The 20-year war in northern Uganda was one of the world’s most neglected humanitarian crises in the world.
About 20,000 children have been caught up in a conflict between the government and a rebel group known as the Lord’s Resistance Army. Children were kidnapped, forcing girls to be sex slaves and boys to be child soldiers.
Caritas Uganda was involved both in providing humanitarian relief and running peace building programmes. Its Child Rehabilitation and Reintegration Program is trying to reintegrate abducted children back into their communities and providing psycho-social and material support.
The children will be reunited their families and provided with families. Over 3000 children have passed through Caritas centres, where they will received counselling on how to deal with the trauma, anger and sadness of their experiences.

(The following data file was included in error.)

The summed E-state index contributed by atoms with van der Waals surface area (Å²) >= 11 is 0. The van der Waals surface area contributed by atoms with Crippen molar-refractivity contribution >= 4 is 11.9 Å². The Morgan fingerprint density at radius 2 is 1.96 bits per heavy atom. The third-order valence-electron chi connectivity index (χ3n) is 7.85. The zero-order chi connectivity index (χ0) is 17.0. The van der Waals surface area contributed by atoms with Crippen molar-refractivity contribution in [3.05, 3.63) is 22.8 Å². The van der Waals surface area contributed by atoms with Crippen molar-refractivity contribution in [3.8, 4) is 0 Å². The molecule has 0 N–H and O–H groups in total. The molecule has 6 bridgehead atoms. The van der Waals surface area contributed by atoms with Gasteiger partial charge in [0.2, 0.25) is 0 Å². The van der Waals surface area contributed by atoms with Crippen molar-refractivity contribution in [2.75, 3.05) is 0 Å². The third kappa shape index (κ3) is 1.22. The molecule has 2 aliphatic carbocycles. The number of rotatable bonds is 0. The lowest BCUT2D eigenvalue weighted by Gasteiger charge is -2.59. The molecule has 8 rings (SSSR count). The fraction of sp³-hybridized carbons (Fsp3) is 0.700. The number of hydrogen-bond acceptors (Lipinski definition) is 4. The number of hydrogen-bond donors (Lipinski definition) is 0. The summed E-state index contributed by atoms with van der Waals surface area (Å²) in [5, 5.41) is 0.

Archbishop John Baptist Odama of Gulu in northern Uganda set up an inter-faith council with Catholic, Protestant and Muslim faith leaders.
Meanwhile, Caritas Internationalis lobbied governments at the United Nations to press for peace in northern Uganda. Archbishop John Baptist Odama spoke before the UN Security Council imploring the international community to intervene in the forgotten conflict.
A peace deal in 2006 brought the fighting to an end.
The war had forced a million people from their homes and Caritas is helping them return to their homes by providing seeds, tools and agricultural training so they can begin farming again.
At the Wednesday Lunch at the Lowy Insititute on 27 February, Archbishop John Odama spoke about the brutal twenty-year conflict in northern Uganda in his presentation 'Reconciliation and development: The Ugandan experience'.
The presentation is available here: The Ugandan experience - MP3 (20MB)
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Wednesday Lunch at Lowy - Archbishop Odama presentation